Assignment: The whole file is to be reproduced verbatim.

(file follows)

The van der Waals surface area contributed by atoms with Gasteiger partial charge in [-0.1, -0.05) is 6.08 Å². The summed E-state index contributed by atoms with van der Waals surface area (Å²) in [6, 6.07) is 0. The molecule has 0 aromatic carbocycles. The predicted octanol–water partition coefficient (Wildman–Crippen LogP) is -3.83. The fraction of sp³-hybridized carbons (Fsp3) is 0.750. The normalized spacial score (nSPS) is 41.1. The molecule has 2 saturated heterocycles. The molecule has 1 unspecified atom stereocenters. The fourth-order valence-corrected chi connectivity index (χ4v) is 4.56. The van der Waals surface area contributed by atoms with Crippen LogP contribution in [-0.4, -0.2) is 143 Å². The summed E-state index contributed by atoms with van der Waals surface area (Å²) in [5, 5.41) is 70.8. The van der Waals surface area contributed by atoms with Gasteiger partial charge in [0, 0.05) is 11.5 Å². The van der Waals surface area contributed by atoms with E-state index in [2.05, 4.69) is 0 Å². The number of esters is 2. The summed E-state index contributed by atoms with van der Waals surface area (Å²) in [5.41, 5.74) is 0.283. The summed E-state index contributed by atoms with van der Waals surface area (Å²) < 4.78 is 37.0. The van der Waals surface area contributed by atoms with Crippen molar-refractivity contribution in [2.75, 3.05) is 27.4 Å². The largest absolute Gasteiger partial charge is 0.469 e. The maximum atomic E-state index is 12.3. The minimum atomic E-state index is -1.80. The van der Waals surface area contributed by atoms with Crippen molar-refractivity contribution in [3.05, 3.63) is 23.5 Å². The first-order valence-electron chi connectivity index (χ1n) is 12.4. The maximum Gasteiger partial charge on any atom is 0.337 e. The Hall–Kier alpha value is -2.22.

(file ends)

The van der Waals surface area contributed by atoms with Gasteiger partial charge in [-0.1, -0.05) is 6.08 Å². The summed E-state index contributed by atoms with van der Waals surface area (Å²) in [6, 6.07) is 0. The molecule has 0 aromatic carbocycles. The predicted octanol–water partition coefficient (Wildman–Crippen LogP) is -3.83. The fraction of sp³-hybridized carbons (Fsp3) is 0.750. The normalized spacial score (nSPS) is 41.1. The molecule has 2 saturated heterocycles. The molecule has 1 unspecified atom stereocenters. The fourth-order valence-corrected chi connectivity index (χ4v) is 4.56. The van der Waals surface area contributed by atoms with Crippen LogP contribution in [-0.4, -0.2) is 143 Å². The summed E-state index contributed by atoms with van der Waals surface area (Å²) in [5, 5.41) is 70.8. The van der Waals surface area contributed by atoms with Gasteiger partial charge in [0, 0.05) is 11.5 Å². The van der Waals surface area contributed by atoms with E-state index in [2.05, 4.69) is 0 Å². The number of esters is 2. The summed E-state index contributed by atoms with van der Waals surface area (Å²) in [5.41, 5.74) is 0.283. The summed E-state index contributed by atoms with van der Waals surface area (Å²) < 4.78 is 37.0. The van der Waals surface area contributed by atoms with Crippen molar-refractivity contribution in [2.75, 3.05) is 27.4 Å². The largest absolute Gasteiger partial charge is 0.469 e. The maximum atomic E-state index is 12.3. The minimum atomic E-state index is -1.80. The van der Waals surface area contributed by atoms with Crippen molar-refractivity contribution in [3.05, 3.63) is 23.5 Å². The first-order valence-electron chi connectivity index (χ1n) is 12.4. The maximum Gasteiger partial charge on any atom is 0.337 e. The Hall–Kier alpha value is -2.22.